- The huge toll of ‘fast fashion’ on the planet – and why the answer could be circular | National Geographic | 4 July 2019
- Fashion’s tiny hidden secret | UNEP | 13 March 2019
- By the numbers: the economic, social and environmental impacts of “fast fashion” | WRI | 10 January 2019
- The global environmental injustice of fast fashion | Bick et al. | Environmental Health | 27 December 2018
- Putting the brakes on fast fashion | UNEP | 12 November 2018
- Fashion is an environmental and social emergency, but can also drive progress towards the Sustainable Development Goals | UNECE | 1 March 2018
- Timeout for fast fashion | Greenpeace
International Cooperation on Sustainable Fashion
As fashion value chains are globalized and the industry has a significant impact on the achievement of the UN Sustainable Development Goals (SDGs), international cooperation is important to foster sustainable fashion.
Launched at the fourth UN Environment Assembly (UNEA-4), the UN Alliance for Sustainable Fashion is seeking to halt the environmentally and socially destructive practices of fashion. The Alliance is improving collaboration among UN agencies by analyzing their efforts in making fashion sustainable, identifying solutions and gaps in their actions, and presenting these findings to governments to trigger policy. Additionally, the Forests for Fashion Initiative, led by UNECE, FAO, and partners, supports innovative solutions in fashion through sustainable forests-based materials. Several other international organizations are working on global efforts to foster more sustainable fashion. Additional information on these initiatives can be found in the links below.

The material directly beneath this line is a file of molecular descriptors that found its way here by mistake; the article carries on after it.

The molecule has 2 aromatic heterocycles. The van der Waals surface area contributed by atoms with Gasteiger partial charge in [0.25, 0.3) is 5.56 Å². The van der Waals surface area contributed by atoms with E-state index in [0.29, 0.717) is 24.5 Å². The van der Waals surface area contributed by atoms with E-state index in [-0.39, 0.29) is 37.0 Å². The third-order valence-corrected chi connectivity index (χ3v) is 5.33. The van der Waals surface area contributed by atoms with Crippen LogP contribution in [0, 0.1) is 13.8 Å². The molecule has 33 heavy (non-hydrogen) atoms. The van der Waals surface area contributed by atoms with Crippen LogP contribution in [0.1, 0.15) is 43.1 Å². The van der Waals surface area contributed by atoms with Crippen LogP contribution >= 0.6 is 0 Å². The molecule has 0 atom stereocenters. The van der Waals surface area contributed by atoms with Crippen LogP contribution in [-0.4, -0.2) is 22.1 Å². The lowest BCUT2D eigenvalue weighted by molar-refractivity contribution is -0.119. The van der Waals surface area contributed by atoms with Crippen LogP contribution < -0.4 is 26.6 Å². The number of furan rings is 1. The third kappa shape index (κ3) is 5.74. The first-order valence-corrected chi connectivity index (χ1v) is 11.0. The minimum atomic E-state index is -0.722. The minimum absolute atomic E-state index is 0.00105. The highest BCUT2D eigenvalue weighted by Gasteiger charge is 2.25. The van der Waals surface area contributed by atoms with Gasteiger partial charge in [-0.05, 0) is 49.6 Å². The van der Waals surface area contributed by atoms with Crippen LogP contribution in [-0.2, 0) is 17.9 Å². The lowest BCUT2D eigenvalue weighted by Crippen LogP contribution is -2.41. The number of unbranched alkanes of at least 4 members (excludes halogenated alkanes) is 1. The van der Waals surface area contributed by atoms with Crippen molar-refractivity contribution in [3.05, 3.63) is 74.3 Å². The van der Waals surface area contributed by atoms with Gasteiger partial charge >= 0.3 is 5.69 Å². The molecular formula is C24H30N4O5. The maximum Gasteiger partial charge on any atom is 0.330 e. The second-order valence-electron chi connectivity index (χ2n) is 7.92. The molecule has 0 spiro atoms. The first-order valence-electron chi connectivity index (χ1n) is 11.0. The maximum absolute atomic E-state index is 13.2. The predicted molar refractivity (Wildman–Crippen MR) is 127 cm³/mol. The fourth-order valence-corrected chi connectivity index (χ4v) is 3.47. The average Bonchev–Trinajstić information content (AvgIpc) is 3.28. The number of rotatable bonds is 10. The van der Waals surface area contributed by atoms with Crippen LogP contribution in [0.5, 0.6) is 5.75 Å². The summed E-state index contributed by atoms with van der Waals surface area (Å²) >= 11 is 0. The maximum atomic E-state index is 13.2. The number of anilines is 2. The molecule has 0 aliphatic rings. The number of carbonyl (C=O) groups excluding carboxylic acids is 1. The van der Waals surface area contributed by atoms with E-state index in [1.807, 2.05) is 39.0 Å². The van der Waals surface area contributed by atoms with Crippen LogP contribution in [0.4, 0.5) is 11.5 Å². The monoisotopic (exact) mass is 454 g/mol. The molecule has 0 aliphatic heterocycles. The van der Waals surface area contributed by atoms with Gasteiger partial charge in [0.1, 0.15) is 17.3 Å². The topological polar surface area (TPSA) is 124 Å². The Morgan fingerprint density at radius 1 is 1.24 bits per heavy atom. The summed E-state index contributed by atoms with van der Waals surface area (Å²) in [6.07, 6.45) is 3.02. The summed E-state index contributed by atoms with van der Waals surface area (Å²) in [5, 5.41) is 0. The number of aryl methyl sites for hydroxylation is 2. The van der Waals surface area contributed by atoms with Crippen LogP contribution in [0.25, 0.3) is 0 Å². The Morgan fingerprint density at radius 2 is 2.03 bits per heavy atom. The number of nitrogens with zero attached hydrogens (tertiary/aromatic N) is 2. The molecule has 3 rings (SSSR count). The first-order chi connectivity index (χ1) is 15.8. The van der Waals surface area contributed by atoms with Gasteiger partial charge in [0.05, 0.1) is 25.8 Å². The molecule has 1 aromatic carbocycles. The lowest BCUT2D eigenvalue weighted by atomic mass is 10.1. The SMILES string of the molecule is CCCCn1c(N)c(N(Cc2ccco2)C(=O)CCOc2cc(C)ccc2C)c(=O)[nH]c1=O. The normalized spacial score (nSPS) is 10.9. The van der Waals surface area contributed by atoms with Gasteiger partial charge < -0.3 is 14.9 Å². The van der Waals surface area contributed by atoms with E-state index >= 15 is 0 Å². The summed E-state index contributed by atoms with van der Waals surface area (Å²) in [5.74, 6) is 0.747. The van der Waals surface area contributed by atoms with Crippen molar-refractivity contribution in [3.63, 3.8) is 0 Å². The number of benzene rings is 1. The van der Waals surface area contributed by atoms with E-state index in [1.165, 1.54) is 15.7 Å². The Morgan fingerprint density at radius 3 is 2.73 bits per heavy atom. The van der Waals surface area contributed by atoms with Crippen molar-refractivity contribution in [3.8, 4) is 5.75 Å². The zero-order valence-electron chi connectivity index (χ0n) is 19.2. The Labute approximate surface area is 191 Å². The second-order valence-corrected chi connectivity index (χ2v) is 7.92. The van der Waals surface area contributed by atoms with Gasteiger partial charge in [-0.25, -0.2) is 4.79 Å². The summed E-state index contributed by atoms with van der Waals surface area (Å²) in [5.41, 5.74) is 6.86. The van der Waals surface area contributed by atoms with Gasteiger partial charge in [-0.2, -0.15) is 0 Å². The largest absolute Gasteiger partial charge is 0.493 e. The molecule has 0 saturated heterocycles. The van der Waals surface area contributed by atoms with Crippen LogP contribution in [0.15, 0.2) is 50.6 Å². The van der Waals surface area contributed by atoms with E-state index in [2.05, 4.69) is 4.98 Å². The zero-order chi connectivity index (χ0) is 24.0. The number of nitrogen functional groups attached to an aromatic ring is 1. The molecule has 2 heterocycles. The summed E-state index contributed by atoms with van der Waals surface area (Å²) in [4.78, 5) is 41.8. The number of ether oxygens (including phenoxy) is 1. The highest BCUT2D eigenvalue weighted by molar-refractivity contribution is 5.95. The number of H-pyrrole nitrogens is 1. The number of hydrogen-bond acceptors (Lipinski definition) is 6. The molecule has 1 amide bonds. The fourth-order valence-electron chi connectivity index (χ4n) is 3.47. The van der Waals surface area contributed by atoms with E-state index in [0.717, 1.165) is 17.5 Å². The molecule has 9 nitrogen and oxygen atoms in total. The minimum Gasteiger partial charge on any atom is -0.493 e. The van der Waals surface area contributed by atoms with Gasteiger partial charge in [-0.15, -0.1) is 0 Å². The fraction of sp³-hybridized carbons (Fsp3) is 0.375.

- The UN Alliance for sustainable fashion
- Traceability for Sustainable Garment and Footwear | UNECE
- UNECE launches ‘The Sustainability Pledge’ for measurable and verifiable sustainability in the garment and footwear sector | UNECE | 20 May 2021
- Call to Action for Traceability, Transparency, Sustainability and Circularity of Value Chains in the Garment and Footwear Sector | UNECE | 11 March 2021
- Enhancing Traceability and Transparency of Sustainable Value Chains in the Garment and Footwear Sector | UNECE | 8 February 2021
- Sustainability and Circularity in the Textile Value Chain | UNEP | October 2020
- Transparency and Traceability can support the fashion industry’s post-COVID recovery toward resilient and sustainable value chains | UNCTAD | 21 September 2020
- On trend: sustainable fashion in the wake of COVID-19 | UNEP | 16 June 2020
- UNECE traceability initiative can accelerate fashion industry’s shift to more sustainable and circular model | UNECE | 21 February 2020
- SAICM details efforts to reduce chemicals of concern in textiles, toys, building materials and electronics | IISD | 6 January 2020
- Building Circularity in the Textile Value Chain | One Planet Network | 1 August 2019
- UN launches drive to highlight environmental cost of staying fashionable | UN News | 25 March 2019
- Forests for Fashion initiative sets new trends | UNECE | 15 March 2019
- UN Alliance For Sustainable Fashion addresses damage of ‘fast fashion’ | UNEP | 14 March 2019
- The future of work in textiles, clothing, leather and footwear | ILO | 2019
- Made in Forests | UN with Goodwill Ambassador Michelle Yeoh | 16 July 2018
- A new textiles economy : redesigning fashion’s future | Ellen MacArthur Foundation | 2017
- UNCTAD establishes three partnerships to boost fashion industry´s support of biodiversity | UNCTAD | 1 June 2011
- Subscribe to UNEP’s textiles newsletter
World Cotton Day
Cotton is one of the most common fabrics used for clothes. Producing cotton sustains the livelihood of 28.67 million people and provides benefits to over 100 million families across the globe (WTO, 2020). Recognizing the critical role of cotton for economic development, international trade, and poverty alleviation, the UN General Assembly decided to proclaim World Cotton Day on 7 October (A/RES/75/318).